The Classy Election of 2012
November 21, 2012 · By Steve Cobble
Big ideas can change voting patterns.
An Occupy Wall Street sign said it best: "They only call it class warfare when we fight back."
Over four long decades, American working families and poor people have seen wages stagnate, social services slashed, and our unions attacked. Since the Great Recession hollowed out housing prices, millions of Main Street Americans have watched their life savings wither. U.S. inequality is festering.
Meanwhile, life over on Wall Street just keeps getting rosier and those 1 percenters seem oblivious to the pain they've caused.
"People feel like the system is rigged against them. And here's the painful part: they're right," Massachusetts Senator-Elect Elizabeth Warren said last summer at the Democratic National Convention. "The system is rigged. Oil companies guzzle down billions in subsidies. Billionaires pay lower tax rates than their secretaries. Wall Street CEOs — the same ones who wrecked our economy and destroyed millions of jobs — still strut around Congress, no shame, demanding favors, and acting like we should thank them."
Most working families have known about this rigging for years. The 1 percent leverages its money power to keep politicians in line. As the bank bailout showed, the banks are "too big to fail," and Wall Street has too much control over Congress for our lawmakers to change that.
The tide may have turned. In 2011, working people and students in Wisconsin held massive protests against a top-down attack on their rights. They narrowly lost a battle to remove Republican Governor Scott Walker from office, but Romney lost Wisconsin on Election Day. Not only that, he lost Janesville, his running mate Paul Ryan's hometown. At the same time, progressive Rep. Tammy Baldwin won a Senate seat.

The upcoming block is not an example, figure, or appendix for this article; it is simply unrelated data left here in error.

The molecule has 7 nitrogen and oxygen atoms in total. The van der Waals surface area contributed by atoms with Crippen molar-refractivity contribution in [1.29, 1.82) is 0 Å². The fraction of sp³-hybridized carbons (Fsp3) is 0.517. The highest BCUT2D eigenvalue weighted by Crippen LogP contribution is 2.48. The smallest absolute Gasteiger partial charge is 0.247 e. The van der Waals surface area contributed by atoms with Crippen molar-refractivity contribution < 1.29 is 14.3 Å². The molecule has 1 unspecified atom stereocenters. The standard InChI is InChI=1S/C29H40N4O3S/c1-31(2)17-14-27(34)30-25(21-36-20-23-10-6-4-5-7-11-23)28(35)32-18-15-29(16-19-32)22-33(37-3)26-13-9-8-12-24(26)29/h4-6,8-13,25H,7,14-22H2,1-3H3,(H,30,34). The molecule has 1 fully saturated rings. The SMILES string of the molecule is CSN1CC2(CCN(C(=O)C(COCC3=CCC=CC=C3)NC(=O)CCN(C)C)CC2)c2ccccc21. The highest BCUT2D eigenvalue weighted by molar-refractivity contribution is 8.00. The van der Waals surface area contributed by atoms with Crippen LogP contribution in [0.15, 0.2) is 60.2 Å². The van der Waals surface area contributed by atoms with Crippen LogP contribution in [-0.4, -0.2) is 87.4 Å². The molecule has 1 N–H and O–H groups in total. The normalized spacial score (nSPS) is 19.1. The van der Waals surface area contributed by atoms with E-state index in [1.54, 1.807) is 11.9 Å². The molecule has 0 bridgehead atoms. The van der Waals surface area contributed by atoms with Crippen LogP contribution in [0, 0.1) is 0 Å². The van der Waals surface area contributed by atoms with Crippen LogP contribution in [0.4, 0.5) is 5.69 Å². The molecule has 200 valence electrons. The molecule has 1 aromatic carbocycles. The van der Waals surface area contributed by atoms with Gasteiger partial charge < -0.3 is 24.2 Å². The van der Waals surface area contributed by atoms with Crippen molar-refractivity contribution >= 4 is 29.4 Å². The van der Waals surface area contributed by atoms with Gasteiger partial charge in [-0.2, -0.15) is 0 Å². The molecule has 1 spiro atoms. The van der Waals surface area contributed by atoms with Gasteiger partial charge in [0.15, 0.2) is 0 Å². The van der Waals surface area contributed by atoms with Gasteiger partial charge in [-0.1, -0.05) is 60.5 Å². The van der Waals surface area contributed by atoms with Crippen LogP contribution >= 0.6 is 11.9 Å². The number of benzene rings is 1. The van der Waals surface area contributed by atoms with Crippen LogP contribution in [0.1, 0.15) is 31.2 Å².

In Ohio, union-driven mass-mobilization in 2011 garnered less nationwide attention than in Wisconsin. But the Buckeye State passed a statewide ballot referendum with over 60 percent of the vote that protected collective bargaining. And Sen. Sherrod Brown, a stalwart progressive, won a tough re-election race in Ohio.
Normally, the need to amass campaign war chests naturally makes presidential and Senate candidates tone down rhetoric that might offend their deep-pocketed supporters. But this year the visceral anger that so many voters felt towards the 1 percent escaped the normal, "acceptable" bounds.
Even conservative Republicans broke the unwritten rules of electoral politics, with overtly class-conscious attacks. When Rick Perry balked at Mitt Romney's bizarre $10,000 bet during a GOP primary debate and attacked the candidate for "vulture capitalism," he helped lay the groundwork for making class a campaign issue in 2012. So did Newt Gingrich, when he ripped into Romney for being one of those "rich people figuring out clever legal ways to loot a company."
The Super PAC allied with Obama, Priorities USA Action, followed these attacks with a series of ads hammering the Republican nominee based on the record of Bain Capital, the private equity firm he founded.
Those class-conscious attacks worked. By late September, Romney's negative rating was up to 48.7 percent. Even a reluctant class warrior like Barack Obama was effectively using class anger at the cozy relationship between Wall Street and Washington to electoral advantage — especially in the Rust Belt's swing states.
Class played an even bigger role in Senate races. Populist candidates Warren in Massachusetts, Brown in Ohio, and Baldwin in Wisconsin all overcame hundreds of millions of dollars in attack ads by openly standing up for working families. They promised to grow the economy from "the middle class out and the bottom up," as Warren put it.
Like Brown and Baldwin, she promised to protect Medicare and Social Security, rein in Wall Street, and reduce the influence of big money in politics.
I'd say they all beat their Republican opponents by out-classing them.
The Occupy Wall Street movement made the gulf between the rich and poor in America a matter of public, rather than academic, concern. The 2012 elections proved that big ideas can change voting patterns.
Wall Street, take note: Main Street has spoken.